Little Peking's hostess repeats the name of each dish several times in careful Chinese-accented English, confirming the caller's take out order.
"Okay. Beef with Broccoli, General's Chicken, Pork Fried Rice, and Hot Sour Soup. 15 minute."
People are wild about the Honey Walnut Prawns here, and many a table had an Assorted Appetizer ($7.50) plate of egg roll, bbq pork, cream cheese fried won tons and fried prawns. In fact, if you go for Family Style Dinner B ($29), you'll get their appetizer assortment, choice of Hot & Sour Egg Drop or Won-ton Soup, Beef with Broccoli, and General Tso's Chicken along with Steamed Rice or BBQ Pork Fried Rice. And you best stick with their bread and butter.
Our server was young, sweet, and laughed at how many items we were ordering. The staff did their best to stagger our dishes so as to fit all of them on our table. For a non dim sum restaurant, they have a curious practice of delivering (and taking away) most of their dishes on a cart. Think big portions and lots of leftovers.
This is the kind of place where you should get your Moo Shu on. I chose to go for the Shredded Pork Peking Style ($9.50), mostly based on the providence of the restaurant name. Simply sliced pork is plated with slender scallion threads, a pot of plum paste, and six lacily-edged pancakes.
Order enough dishes and they'll remove the salt and pepper shakers if you need more room on your table, but you need to request a side bowl of chile sauce if you care to turn up the heat.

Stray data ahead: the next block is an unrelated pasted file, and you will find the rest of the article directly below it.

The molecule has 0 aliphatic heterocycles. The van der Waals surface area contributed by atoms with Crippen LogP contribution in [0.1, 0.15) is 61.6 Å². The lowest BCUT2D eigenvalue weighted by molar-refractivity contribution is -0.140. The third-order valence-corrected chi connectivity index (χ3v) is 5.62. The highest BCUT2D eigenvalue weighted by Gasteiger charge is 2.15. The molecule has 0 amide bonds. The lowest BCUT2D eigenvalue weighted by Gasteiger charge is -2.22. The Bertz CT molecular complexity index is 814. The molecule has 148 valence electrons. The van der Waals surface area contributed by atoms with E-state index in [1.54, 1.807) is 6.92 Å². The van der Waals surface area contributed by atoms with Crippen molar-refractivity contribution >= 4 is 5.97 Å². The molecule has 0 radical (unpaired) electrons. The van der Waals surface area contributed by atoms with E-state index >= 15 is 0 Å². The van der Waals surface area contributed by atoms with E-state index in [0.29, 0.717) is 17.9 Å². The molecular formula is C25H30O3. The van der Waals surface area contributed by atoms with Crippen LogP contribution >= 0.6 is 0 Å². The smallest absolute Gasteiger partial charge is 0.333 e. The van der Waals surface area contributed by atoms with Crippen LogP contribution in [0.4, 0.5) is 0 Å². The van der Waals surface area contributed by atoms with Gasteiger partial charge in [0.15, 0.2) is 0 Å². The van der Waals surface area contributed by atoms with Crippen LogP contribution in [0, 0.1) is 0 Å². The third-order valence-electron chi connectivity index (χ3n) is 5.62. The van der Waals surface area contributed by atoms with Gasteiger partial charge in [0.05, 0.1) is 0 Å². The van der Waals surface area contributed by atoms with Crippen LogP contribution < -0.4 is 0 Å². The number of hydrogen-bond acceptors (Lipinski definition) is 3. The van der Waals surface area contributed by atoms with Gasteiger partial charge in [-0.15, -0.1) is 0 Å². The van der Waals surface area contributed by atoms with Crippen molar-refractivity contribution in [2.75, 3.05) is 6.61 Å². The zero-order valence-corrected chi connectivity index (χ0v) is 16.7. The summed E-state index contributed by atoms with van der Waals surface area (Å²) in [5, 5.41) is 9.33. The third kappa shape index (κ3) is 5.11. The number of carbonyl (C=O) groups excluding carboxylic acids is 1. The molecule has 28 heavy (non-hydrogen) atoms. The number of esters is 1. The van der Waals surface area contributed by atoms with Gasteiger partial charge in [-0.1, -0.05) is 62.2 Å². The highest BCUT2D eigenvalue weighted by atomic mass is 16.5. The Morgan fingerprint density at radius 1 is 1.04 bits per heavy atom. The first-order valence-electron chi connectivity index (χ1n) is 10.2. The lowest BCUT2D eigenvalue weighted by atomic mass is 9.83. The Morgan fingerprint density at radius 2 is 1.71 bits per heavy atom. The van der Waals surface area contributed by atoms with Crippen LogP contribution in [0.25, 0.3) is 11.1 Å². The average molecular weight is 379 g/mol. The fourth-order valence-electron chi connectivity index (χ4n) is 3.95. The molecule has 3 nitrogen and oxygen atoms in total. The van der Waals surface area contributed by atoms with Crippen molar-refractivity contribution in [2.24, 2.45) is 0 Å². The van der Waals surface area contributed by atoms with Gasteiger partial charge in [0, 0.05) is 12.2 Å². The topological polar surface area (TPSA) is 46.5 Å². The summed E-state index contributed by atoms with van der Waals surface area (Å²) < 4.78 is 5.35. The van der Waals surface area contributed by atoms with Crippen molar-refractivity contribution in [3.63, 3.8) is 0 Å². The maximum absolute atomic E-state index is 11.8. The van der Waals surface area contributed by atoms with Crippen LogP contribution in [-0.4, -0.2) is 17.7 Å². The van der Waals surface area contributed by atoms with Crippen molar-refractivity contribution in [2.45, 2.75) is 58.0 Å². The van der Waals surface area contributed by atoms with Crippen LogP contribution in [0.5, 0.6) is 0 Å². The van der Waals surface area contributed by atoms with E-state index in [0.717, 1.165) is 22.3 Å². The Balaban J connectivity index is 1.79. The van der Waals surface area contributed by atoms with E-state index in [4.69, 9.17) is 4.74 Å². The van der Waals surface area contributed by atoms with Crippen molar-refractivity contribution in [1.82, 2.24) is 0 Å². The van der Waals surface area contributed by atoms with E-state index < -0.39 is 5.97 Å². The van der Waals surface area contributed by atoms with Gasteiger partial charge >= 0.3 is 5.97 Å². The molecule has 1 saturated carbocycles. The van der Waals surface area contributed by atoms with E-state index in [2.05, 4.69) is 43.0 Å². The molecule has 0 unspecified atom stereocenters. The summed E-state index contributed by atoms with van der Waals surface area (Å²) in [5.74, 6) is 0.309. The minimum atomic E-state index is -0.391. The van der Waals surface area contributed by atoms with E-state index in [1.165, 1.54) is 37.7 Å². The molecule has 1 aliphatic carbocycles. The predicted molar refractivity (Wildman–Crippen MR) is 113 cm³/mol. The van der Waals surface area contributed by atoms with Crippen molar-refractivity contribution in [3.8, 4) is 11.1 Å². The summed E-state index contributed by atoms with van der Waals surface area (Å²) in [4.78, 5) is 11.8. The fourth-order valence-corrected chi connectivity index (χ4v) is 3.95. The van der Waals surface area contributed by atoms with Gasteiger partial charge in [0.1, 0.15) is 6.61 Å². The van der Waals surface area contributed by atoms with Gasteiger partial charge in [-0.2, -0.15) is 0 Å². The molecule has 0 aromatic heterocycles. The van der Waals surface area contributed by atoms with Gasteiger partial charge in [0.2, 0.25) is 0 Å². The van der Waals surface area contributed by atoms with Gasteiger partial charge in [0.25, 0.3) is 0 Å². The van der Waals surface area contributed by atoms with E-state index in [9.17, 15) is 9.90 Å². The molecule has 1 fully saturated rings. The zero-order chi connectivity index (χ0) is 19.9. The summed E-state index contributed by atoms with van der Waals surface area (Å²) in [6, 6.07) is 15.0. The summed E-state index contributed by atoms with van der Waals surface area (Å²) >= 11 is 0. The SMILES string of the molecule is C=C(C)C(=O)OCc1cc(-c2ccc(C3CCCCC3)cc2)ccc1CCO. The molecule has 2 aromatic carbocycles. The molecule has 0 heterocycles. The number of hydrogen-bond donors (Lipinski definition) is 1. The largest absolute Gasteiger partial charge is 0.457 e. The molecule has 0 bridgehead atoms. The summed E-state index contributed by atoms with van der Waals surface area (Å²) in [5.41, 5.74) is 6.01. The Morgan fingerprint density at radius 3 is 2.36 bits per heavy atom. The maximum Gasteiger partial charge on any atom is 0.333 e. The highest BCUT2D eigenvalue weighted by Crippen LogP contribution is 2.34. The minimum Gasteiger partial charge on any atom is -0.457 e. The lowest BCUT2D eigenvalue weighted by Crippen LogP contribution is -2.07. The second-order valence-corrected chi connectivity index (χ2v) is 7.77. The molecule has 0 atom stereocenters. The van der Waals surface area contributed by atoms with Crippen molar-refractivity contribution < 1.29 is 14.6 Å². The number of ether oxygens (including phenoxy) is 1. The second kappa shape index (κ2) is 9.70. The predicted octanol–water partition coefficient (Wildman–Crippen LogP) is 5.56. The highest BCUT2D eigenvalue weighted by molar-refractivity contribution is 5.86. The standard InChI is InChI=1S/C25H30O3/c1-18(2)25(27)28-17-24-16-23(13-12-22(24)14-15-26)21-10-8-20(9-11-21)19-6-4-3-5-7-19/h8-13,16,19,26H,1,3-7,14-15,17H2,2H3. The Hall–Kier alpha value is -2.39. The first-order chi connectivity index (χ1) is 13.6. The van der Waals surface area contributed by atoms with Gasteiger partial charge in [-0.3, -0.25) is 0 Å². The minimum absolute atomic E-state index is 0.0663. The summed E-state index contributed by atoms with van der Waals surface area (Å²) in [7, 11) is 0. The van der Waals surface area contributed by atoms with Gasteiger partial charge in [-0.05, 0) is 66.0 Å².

And this is my main beef — please do not get my hopes up by billing yourself as a Szechuan restaurant (granted "Peking Szechuan" should have been a clue) with fiery-looking pictures on your website. I WANT to sweat. I WANT my mouth to go numb from hua jiao, China's flower pepper. Judging by the happy diners around me, I have a feeling I am in the minority. You can get your spice fix next door at La Fuente.
Little Peking taunted my expectations with Double Color Shrimp ($14.95), a dish divided beautifully by orange halves, but neither yin nor yang worked. The Yang, or darker side, was so sweet with a ketchup-y sauce that all three of us left it virtually uneaten. The Yin portion had the opposite problem, like a frumpy wallflower beside a diva. Bland prawns made wokked pea pods seem exciting by comparison.
Pleasant wait staff don't pepper you with questions about spice quotients, just if you'd like a serving of rice. Szechuan Chicken ($9.50) was on the special board, yet proved to be as meek as the rest. The chicken was remarkably tender for white meat, flavored by a few whole chiles, onions, red and green pepper slices, and the questionable addition of fermented black beans.
The Kung Pao Tofu ($9.50) off the Chef Specialties menu was featured as a Hot & Spicy item — Yet, devoid of spice and peanuts. All the water chestnuts, snow peas, garlic, bok choy, and broccoli crowns in the world couldn't win me over.
Looking for simple and clean flavors, I ordered Fish Fillets with Ginger & Scallion ($15.50). Wrong again. I envisioned a plate of steamed fish fillets, but received a plate of catfish chunks coated in a tempura-esque-batter, drizzled with a brown sauce, and a boatload of chopped ginger and green onions.
If I sound acrid, all I have to do is look at a receipt for $81.03 before tip, to feel justifiably incensed. If you love Little Peking, keep ordering Dinner B ($29 for two). It's your best bet by far...
3217 Sunset Blvd NE, Renton, WA 98056
Mon. - Thurs. 11 a.m. - 9:20 p.m.
Friday 11 a.m.- 9:30 p.m.
Saturday 4 p.m. - 9:30 p.m.
Sunday noon - 9:20 p.m.